Satoshi Kon, 2008
Suitably capturing the fleeting and the intangible on film is an achievement in feature-length cinema, yet this fifty-nine second animation beautifully wraps up the ephemerality of a wake-up ritual. Perhaps after a heavy night of celebration, a woman is awoken by her phone and becomes split into two. Both bodies appear translucent, with one falling behind another, only to be reunited in the mirror once her ritual is complete.
Capturing the elusiveness of morning fog, the ghost of the unconscious self lingers, weighed down on the mattress a few moments more. The body is forced out of slumber while the spirit rests until fully prepared to receive its soul. Primed by water this ritual is ancient in origins, owing itself to religious practice as well as everyday necessities.
The short explores the mystery of the dream state, not simply as a state of mind but a physical realm the body is tied to during slumber. To be see-through is to pass time without effect, to blend into one’s environment. She is part of the bed, the fridge, the morning news, and all the elements that influence her day.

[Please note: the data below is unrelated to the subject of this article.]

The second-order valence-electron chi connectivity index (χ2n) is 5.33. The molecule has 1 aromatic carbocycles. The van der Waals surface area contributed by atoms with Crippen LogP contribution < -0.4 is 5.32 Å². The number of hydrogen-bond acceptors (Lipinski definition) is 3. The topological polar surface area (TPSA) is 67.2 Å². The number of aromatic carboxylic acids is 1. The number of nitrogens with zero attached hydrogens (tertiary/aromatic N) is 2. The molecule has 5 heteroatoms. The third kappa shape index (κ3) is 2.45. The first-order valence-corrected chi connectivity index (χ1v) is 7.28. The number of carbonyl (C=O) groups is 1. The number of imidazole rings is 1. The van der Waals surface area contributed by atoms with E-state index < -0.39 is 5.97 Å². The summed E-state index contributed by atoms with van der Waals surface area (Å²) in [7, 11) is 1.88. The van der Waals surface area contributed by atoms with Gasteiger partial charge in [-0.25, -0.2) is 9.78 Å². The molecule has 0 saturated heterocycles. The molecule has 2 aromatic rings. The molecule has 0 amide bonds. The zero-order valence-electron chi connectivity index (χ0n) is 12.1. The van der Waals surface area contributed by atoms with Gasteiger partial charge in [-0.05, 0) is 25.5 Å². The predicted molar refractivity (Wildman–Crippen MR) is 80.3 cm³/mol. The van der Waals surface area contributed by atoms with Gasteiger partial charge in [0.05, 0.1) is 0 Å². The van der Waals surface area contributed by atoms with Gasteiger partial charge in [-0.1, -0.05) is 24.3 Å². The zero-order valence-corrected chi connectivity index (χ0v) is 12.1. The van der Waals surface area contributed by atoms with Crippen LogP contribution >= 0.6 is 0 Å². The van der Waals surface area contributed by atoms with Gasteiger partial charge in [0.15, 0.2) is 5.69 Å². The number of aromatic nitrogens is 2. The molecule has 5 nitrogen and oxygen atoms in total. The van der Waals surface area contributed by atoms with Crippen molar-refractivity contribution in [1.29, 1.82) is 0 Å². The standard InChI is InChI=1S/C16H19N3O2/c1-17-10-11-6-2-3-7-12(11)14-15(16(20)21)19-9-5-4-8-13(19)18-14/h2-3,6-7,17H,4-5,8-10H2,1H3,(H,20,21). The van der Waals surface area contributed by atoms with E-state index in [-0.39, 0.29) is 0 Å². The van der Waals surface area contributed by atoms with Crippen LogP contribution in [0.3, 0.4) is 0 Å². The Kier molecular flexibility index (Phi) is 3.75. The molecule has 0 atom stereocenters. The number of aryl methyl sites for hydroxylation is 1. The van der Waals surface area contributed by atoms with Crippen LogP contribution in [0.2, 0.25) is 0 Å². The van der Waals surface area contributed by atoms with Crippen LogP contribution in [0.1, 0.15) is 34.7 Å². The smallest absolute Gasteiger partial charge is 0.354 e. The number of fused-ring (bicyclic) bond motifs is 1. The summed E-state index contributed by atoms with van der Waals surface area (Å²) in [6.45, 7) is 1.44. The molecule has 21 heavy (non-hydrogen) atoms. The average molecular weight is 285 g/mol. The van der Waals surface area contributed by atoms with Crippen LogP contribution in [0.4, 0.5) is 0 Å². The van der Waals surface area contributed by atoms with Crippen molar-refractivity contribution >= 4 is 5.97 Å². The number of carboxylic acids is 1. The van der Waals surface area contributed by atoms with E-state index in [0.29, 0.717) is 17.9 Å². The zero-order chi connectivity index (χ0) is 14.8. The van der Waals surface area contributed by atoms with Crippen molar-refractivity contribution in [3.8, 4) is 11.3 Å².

In an age of idealised morning routines, the film takes on another significance in finding the beauty in simplicity and even banality. Without romanticising 5am wake-up calls, intense workouts, elaborate recipes or expensive products the woman prances around her own cluttered space with grace. This animation is not only beautiful visually, but in its reminder of the pleasures of simply being awake despite the luxury of sleep.